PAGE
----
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Publication numberUS8130145 B2
Publication typeGrant
Application numberUS 12/491,093
Publication dateMar 6, 2012
Filing dateJun 24, 2009
Priority dateJun 24, 2009
Also published asCN102803994A, CN103630917A, EP2446303A1, US8736490, US20100328155, US20120154212, WO2010151670A1
Publication number12491093, 491093, US 8130145 B2, US 8130145B2, US-B2-8130145, US8130145 B2, US8130145B2
InventorsEmilija M. Simic, Douglas Neal Rowitch, Sundar Raman
Original AssigneeQualcomm Incorporated
Export CitationBiBTeX, EndNote, RefMan
External Links: USPTO, USPTO Assignment, Espacenet
Receive diversity in GNSS receivers
US 8130145 B2
Abstract
The subject matter disclosed herein relates to receiving one or more SPS signals at two or more physically separated antennae. In an aspect, signals from the physically separated antennae may be downconverted into complex digital signals that may undergo further processing to improve one or more performance metrics related to position estimation operations, for example.
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Claims(44)
The invention claimed is:
1. A method, comprising:
receiving one or more satellite positioning system (SPS) signals at two or more physically separated antennae of a mobile station, said two or more antennae to provide a respective two or more radio frequency signals to a receiver of the mobile station;
downconverting one or more of said radio frequency signals in one or more respective paths of a front end of the receiver to generate two or more complex digital signals comprising in-phase and quadrature components; and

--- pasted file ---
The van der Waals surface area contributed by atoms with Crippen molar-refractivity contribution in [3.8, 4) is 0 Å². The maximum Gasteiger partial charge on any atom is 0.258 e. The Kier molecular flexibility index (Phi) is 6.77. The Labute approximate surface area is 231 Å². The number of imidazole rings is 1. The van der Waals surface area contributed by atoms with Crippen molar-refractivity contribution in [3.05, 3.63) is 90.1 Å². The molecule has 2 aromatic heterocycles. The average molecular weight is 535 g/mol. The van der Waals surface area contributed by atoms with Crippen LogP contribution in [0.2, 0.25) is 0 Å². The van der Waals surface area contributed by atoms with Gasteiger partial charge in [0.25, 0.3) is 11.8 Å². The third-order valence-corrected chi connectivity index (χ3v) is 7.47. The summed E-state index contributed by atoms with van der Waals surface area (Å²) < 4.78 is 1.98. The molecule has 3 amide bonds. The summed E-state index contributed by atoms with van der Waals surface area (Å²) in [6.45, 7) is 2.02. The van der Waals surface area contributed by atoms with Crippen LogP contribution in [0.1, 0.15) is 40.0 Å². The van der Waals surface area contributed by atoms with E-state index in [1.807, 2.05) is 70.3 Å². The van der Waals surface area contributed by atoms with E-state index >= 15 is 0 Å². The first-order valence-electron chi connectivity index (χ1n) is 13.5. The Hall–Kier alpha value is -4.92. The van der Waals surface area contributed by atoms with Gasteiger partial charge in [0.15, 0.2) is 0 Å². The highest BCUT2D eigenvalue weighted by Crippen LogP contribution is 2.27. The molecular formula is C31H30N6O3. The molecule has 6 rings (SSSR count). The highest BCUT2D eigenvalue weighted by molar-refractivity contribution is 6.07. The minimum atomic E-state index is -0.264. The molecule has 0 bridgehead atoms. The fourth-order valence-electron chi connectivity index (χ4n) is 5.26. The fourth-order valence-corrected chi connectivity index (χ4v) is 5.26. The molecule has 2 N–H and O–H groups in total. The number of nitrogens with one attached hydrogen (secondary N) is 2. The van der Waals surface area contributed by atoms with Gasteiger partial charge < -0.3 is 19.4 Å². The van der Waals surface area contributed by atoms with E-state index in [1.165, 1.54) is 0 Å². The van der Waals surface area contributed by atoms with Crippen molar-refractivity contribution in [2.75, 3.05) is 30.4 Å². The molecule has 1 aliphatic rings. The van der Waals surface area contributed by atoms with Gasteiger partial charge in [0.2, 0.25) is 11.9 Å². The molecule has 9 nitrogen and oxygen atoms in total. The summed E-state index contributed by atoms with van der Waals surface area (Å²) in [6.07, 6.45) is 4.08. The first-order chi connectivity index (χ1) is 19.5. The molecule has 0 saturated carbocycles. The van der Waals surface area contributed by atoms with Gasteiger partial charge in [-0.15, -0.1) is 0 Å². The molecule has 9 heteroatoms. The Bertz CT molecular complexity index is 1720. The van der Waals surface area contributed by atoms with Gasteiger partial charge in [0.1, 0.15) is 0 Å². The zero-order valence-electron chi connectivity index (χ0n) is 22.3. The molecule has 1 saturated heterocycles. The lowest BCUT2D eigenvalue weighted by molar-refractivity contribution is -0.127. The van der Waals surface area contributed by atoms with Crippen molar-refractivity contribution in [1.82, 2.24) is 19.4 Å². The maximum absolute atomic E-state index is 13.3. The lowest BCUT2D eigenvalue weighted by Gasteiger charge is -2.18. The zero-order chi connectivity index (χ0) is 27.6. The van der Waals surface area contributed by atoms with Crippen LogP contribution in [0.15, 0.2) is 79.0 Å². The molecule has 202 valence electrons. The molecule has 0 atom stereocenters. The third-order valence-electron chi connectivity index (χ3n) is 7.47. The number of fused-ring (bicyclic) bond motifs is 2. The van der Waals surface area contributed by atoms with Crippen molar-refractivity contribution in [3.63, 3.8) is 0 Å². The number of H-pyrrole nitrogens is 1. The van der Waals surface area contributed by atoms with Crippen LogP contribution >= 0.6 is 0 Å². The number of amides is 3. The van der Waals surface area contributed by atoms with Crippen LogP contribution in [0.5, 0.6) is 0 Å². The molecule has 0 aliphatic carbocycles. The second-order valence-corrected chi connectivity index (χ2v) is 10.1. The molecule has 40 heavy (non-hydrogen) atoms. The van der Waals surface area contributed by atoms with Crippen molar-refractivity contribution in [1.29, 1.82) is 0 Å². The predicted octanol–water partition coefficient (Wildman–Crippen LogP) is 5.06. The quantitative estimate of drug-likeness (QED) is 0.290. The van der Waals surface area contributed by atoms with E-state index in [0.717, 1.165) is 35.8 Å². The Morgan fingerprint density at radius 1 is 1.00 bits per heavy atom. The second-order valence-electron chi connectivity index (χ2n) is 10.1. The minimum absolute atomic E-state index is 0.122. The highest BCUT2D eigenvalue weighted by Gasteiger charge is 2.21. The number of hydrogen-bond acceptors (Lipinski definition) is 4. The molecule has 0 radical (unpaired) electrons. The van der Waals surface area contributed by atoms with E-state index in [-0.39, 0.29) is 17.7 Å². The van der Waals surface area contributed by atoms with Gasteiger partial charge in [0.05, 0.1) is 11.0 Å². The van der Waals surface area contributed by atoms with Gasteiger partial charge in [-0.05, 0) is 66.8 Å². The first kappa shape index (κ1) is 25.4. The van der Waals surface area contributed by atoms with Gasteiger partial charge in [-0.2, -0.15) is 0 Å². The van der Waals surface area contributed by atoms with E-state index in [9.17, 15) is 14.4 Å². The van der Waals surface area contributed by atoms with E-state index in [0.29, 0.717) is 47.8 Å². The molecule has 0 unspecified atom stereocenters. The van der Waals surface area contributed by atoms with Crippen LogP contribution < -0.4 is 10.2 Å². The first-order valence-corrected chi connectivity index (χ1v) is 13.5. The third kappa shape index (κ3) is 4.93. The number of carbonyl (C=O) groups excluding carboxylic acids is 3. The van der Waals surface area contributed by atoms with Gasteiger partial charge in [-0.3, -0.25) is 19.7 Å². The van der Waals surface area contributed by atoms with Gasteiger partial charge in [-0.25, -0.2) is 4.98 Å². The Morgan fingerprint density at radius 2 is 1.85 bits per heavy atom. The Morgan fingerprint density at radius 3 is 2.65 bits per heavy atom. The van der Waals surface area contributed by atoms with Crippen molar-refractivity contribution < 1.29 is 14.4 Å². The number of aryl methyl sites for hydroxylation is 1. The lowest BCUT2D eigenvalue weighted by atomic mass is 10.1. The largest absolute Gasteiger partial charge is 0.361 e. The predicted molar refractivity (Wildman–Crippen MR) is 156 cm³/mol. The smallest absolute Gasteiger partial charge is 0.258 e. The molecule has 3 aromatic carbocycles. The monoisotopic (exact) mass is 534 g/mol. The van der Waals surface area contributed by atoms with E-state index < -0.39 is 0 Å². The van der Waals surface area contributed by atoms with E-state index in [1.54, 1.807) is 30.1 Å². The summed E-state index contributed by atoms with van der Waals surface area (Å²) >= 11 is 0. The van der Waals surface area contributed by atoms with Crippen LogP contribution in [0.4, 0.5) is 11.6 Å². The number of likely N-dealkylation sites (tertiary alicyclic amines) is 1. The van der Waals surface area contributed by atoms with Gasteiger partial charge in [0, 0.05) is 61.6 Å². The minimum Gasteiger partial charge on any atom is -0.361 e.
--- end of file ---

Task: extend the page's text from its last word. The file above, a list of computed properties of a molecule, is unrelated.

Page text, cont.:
processing the two or more complex digital signals by combining the two or more complex digital signals to generate a combined digital signal according to a coherent combining algorithm, the processing being performed at least in part to improve one or more performance metrics related to position estimation operations,
wherein said coherent combining algorithm comprises:
despreading and rotating the two or more complex digital signals, respectively;
coherently accumulating the results of the despreading and rotating operations for the two or more complex digital signals, respectively;
estimating one or more phase differences among the two or more complex digital signals; and
phase aligning said results of said coherent accumulation.
2. The method of claim 1, wherein said processing the two or more complex digital signals comprises detecting one or more peaks.
3. The method of claim 1, wherein said combining the two or more complex digital signals comprises combining the two or more complex digital signals according to a non-coherent combining algorithm.
4. The method of claim 3, wherein said non-coherent combining algorithm comprises:
despreading and rotating the two or more complex digital signals, respectively;
coherently accumulating the results of the despreading and rotating operations for the two or more complex digital signals, respectively;
non-coherently accumulating the results of the coherent accumulation for the two or more complex digital signals, respectively; and
adding the two or more non-coherent accumulations to generate the combined digital signal.
5. The method of claim 4, wherein said adding the two or more non-coherent accumulations comprises a weighed sum depending, at least in part, on respective gains of the two or more antennae.
6. The method of claim 1, wherein said coherent combining algorithm further comprises:
coherently combining the results of the phase aligned results of the coherent accumulation; and
non-coherently summing the results of the coherent combining operation to generate the combined digital signal.